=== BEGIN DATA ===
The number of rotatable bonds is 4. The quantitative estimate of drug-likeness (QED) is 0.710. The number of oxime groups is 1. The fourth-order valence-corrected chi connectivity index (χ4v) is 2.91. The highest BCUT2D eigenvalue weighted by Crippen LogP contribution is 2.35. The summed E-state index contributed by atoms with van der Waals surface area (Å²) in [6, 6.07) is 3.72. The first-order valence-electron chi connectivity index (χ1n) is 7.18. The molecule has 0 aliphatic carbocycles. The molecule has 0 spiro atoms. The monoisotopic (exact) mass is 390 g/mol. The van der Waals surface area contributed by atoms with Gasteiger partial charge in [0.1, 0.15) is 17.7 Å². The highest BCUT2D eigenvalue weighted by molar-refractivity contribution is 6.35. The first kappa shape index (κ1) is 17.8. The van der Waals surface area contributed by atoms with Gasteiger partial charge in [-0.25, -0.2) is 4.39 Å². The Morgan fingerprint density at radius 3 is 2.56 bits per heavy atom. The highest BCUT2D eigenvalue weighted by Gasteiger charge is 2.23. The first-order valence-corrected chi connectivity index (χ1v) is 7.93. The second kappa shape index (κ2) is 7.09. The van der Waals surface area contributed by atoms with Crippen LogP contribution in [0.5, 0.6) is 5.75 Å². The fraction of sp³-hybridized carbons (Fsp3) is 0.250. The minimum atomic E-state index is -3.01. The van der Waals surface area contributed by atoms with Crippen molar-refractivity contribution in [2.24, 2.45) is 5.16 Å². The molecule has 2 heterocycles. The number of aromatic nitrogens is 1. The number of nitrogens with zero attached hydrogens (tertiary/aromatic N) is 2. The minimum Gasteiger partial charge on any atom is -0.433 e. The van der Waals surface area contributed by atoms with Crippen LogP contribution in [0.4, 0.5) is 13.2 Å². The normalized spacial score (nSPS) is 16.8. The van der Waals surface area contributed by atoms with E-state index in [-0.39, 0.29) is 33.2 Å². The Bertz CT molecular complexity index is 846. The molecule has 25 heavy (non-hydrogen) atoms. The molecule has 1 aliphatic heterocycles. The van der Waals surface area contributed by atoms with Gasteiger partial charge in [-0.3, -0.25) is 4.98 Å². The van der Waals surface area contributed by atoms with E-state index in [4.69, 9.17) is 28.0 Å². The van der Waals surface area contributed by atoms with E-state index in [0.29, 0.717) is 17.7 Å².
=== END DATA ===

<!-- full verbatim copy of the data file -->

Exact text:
The number of rotatable bonds is 4. The quantitative estimate of drug-likeness (QED) is 0.710. The number of oxime groups is 1. The fourth-order valence-corrected chi connectivity index (χ4v) is 2.91. The highest BCUT2D eigenvalue weighted by Crippen LogP contribution is 2.35. The summed E-state index contributed by atoms with van der Waals surface area (Å²) in [6, 6.07) is 3.72. The first-order valence-electron chi connectivity index (χ1n) is 7.18. The molecule has 0 aliphatic carbocycles. The molecule has 0 spiro atoms. The monoisotopic (exact) mass is 390 g/mol. The van der Waals surface area contributed by atoms with Gasteiger partial charge in [0.1, 0.15) is 17.7 Å². The highest BCUT2D eigenvalue weighted by molar-refractivity contribution is 6.35. The first kappa shape index (κ1) is 17.8. The van der Waals surface area contributed by atoms with Gasteiger partial charge in [-0.25, -0.2) is 4.39 Å². The Morgan fingerprint density at radius 3 is 2.56 bits per heavy atom. The highest BCUT2D eigenvalue weighted by Gasteiger charge is 2.23. The first-order valence-corrected chi connectivity index (χ1v) is 7.93. The second kappa shape index (κ2) is 7.09. The van der Waals surface area contributed by atoms with Crippen LogP contribution in [0.5, 0.6) is 5.75 Å². The fraction of sp³-hybridized carbons (Fsp3) is 0.250. The minimum atomic E-state index is -3.01. The van der Waals surface area contributed by atoms with Crippen molar-refractivity contribution in [2.24, 2.45) is 5.16 Å². The molecule has 2 heterocycles. The number of aromatic nitrogens is 1. The number of nitrogens with zero attached hydrogens (tertiary/aromatic N) is 2. The minimum Gasteiger partial charge on any atom is -0.433 e. The van der Waals surface area contributed by atoms with Crippen LogP contribution in [0.4, 0.5) is 13.2 Å². The normalized spacial score (nSPS) is 16.8. The van der Waals surface area contributed by atoms with E-state index in [-0.39, 0.29) is 33.2 Å². The Bertz CT molecular complexity index is 846. The molecule has 25 heavy (non-hydrogen) atoms. The molecule has 1 aliphatic heterocycles. The van der Waals surface area contributed by atoms with Gasteiger partial charge in [-0.3, -0.25) is 4.98 Å². The van der Waals surface area contributed by atoms with E-state index in [4.69, 9.17) is 28.0 Å². The van der Waals surface area contributed by atoms with E-state index in [0.29, 0.717) is 17.7 Å².